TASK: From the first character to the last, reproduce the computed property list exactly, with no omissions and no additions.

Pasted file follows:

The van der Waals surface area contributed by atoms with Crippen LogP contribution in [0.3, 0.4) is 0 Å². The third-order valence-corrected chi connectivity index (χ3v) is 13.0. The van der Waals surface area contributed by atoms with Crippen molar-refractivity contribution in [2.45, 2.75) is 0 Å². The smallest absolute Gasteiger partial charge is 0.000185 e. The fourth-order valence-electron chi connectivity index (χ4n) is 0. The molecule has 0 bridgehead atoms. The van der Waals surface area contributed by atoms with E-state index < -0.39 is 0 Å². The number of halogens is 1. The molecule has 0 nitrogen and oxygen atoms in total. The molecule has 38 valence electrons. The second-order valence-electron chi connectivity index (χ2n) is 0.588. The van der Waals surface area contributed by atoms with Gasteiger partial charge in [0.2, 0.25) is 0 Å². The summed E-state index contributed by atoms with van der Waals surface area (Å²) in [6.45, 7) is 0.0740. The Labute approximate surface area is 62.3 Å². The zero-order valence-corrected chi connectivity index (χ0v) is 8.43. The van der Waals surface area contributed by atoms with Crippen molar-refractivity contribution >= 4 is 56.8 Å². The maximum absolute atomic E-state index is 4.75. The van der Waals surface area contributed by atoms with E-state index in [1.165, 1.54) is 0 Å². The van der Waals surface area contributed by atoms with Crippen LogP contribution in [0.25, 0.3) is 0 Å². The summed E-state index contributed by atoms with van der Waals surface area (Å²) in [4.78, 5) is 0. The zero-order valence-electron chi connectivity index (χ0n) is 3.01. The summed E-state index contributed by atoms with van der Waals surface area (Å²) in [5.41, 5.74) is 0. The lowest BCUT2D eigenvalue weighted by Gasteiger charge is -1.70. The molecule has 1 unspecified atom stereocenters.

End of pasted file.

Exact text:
The van der Waals surface area contributed by atoms with Crippen LogP contribution in [0.3, 0.4) is 0 Å². The third-order valence-corrected chi connectivity index (χ3v) is 13.0. The van der Waals surface area contributed by atoms with Crippen molar-refractivity contribution in [2.45, 2.75) is 0 Å². The smallest absolute Gasteiger partial charge is 0.000185 e. The fourth-order valence-electron chi connectivity index (χ4n) is 0. The molecule has 0 bridgehead atoms. The van der Waals surface area contributed by atoms with E-state index < -0.39 is 0 Å². The number of halogens is 1. The molecule has 0 nitrogen and oxygen atoms in total. The molecule has 38 valence electrons. The second-order valence-electron chi connectivity index (χ2n) is 0.588. The van der Waals surface area contributed by atoms with Gasteiger partial charge in [0.2, 0.25) is 0 Å². The summed E-state index contributed by atoms with van der Waals surface area (Å²) in [6.45, 7) is 0.0740. The Labute approximate surface area is 62.3 Å². The zero-order valence-corrected chi connectivity index (χ0v) is 8.43. The van der Waals surface area contributed by atoms with Crippen molar-refractivity contribution >= 4 is 56.8 Å². The maximum absolute atomic E-state index is 4.75. The van der Waals surface area contributed by atoms with E-state index in [1.165, 1.54) is 0 Å². The van der Waals surface area contributed by atoms with Crippen LogP contribution in [0.25, 0.3) is 0 Å². The summed E-state index contributed by atoms with van der Waals surface area (Å²) in [4.78, 5) is 0. The zero-order valence-electron chi connectivity index (χ0n) is 3.01. The summed E-state index contributed by atoms with van der Waals surface area (Å²) in [5.41, 5.74) is 0. The lowest BCUT2D eigenvalue weighted by Gasteiger charge is -1.70. The molecule has 1 unspecified atom stereocenters.